Texas University Students Try on Headscarves for World Hijab Day

The event was intended to encourage open discussion about Muslim customs and aimed to answer any questions non-Muslims may have about hijabs.

Any interested non-Muslim women were invited to don the headscarf for the day, or even just for a moment, in order to gain knowledge and insight about the culture of hijabs. The event was hosted by the Muslim Student Association and a discussion was held later in the day to answer questions and concerns of participants.

"A lot of people have misconceptions about the hijab,” said Danielle Gore chemical engineering senior and member of MSA. "The hijab is an absolutely essential part of our identity as Muslim women — it’s something we’re extremely proud of. It’s something that took a lot to put on, and it’s something we struggle with everyday. This is one of the ways we show our commitment to God.”

Gore said experiencing different cultures is important.

"Experiencing different cultures is an enriching experience that everyone should have,” Gore said.

Sarah Hemzawi, biomedical sciences graduate student, said the decision to wear a hijab is personal.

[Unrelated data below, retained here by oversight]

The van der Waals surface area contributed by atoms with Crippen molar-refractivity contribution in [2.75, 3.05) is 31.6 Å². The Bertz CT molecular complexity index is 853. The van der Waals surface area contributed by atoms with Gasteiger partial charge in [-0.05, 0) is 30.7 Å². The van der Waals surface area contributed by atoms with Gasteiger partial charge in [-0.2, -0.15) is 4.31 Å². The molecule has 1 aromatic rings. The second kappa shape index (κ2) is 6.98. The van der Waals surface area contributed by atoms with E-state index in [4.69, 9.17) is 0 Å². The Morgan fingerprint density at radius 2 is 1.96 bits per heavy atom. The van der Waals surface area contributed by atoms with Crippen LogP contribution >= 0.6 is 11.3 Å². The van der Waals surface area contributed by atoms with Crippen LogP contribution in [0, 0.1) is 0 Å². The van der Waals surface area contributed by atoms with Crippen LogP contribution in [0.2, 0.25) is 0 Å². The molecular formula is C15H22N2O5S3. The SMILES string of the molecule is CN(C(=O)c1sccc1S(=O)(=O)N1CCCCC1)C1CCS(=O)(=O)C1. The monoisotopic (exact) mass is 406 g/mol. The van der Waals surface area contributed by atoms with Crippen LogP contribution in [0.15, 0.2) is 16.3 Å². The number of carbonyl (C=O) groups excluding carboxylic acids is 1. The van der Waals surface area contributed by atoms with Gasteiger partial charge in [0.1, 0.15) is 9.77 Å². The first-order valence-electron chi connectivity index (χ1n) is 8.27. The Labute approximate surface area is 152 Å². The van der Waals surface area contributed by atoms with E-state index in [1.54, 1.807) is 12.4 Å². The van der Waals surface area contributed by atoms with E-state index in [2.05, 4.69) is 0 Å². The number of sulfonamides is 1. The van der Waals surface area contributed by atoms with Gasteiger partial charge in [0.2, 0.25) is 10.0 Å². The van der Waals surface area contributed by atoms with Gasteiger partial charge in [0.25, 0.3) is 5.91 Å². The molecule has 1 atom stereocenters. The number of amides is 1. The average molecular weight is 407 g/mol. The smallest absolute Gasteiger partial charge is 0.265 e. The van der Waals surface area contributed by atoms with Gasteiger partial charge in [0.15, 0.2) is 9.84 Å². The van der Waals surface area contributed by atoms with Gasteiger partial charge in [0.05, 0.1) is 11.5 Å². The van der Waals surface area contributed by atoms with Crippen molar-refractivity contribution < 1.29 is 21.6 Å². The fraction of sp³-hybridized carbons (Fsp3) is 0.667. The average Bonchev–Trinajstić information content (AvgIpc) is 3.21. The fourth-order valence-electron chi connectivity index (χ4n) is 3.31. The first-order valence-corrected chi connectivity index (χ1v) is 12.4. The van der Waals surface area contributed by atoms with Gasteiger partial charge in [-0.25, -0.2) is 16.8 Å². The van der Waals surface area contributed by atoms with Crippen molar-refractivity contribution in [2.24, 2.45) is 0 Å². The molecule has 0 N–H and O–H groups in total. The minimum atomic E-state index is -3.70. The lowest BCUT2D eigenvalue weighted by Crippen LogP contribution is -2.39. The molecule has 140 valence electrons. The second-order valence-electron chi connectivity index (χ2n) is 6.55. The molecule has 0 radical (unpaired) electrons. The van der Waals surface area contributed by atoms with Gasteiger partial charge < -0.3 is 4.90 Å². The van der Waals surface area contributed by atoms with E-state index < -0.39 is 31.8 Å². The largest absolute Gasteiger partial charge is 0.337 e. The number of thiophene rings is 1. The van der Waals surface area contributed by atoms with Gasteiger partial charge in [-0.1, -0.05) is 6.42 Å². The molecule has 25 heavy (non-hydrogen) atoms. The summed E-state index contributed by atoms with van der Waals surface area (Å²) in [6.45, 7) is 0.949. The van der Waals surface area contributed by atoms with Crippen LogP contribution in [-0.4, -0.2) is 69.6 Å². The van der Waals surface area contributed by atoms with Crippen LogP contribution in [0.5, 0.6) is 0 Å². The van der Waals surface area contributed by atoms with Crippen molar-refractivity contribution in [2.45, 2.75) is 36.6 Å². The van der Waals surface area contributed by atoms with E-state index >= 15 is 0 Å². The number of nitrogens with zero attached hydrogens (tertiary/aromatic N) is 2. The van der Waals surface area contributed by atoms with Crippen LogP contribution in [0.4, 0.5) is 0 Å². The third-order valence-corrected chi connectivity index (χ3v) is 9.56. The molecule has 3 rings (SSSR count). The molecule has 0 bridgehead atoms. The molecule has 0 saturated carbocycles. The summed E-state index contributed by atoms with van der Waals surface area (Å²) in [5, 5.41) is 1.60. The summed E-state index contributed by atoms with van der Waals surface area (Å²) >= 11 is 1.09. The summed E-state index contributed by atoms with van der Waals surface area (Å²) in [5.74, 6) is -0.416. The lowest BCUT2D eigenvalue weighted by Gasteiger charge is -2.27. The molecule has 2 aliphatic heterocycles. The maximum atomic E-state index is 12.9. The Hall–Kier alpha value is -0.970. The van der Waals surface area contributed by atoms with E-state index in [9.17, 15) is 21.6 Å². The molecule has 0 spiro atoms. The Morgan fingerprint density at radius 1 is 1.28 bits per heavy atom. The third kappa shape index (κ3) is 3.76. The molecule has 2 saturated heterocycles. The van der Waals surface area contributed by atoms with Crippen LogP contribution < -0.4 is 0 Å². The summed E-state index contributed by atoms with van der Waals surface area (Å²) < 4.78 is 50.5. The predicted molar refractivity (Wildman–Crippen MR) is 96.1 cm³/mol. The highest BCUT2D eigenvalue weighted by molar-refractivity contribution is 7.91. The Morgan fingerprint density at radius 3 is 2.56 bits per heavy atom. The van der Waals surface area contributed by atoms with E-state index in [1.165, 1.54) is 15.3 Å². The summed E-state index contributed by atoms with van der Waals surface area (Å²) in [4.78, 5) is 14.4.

"You’re representing your religion majorly when you wear it. Whenever someone sees me — obviously I’m Muslim,” Hemzawi said. "I view it as I get to wear my love for God like a superhero cape around my neck.”

Free hijabs were offered by the MSA in the MSC for any women interested in participating in the holiday. A discussion later on in the day was held for non-Muslim women to voice how they felt while wearing the hijab.

Political science junior Dejah Williams said donning the hijab for the day gave her a new sense of sisterhood.

"Wearing a hijab for the day gave me a set of new eyes on the experience,” Williams said in the discussion Monday night. "It made me feel more humble and it also made me feel like I was a part of a sorority because whenever you see another woman in a hijab there’s a connection that you have with other people. It’s also just nice to see other people in a hijab because you’re in a place where Muslims are not as predominate — it’s really nice to have that type of sisterhood. "

Hemzawi said Muslim women empower themselves by saying they’re more than what their bodies are. She said choosing to wear this scarf was one of the most beautiful things she has ever done.

"I used to not wear it and going through high school I felt like I had to look a certain way,” said biology junior Salam Yamek. "After I put it on I found religion again and I wanted to show God that. So the hijab is a very literal demonstration of that. I’m wearing my love for God on my head. I mean, what is my hair compared to showing God how much I love Him?”

Source : Agencies/ abna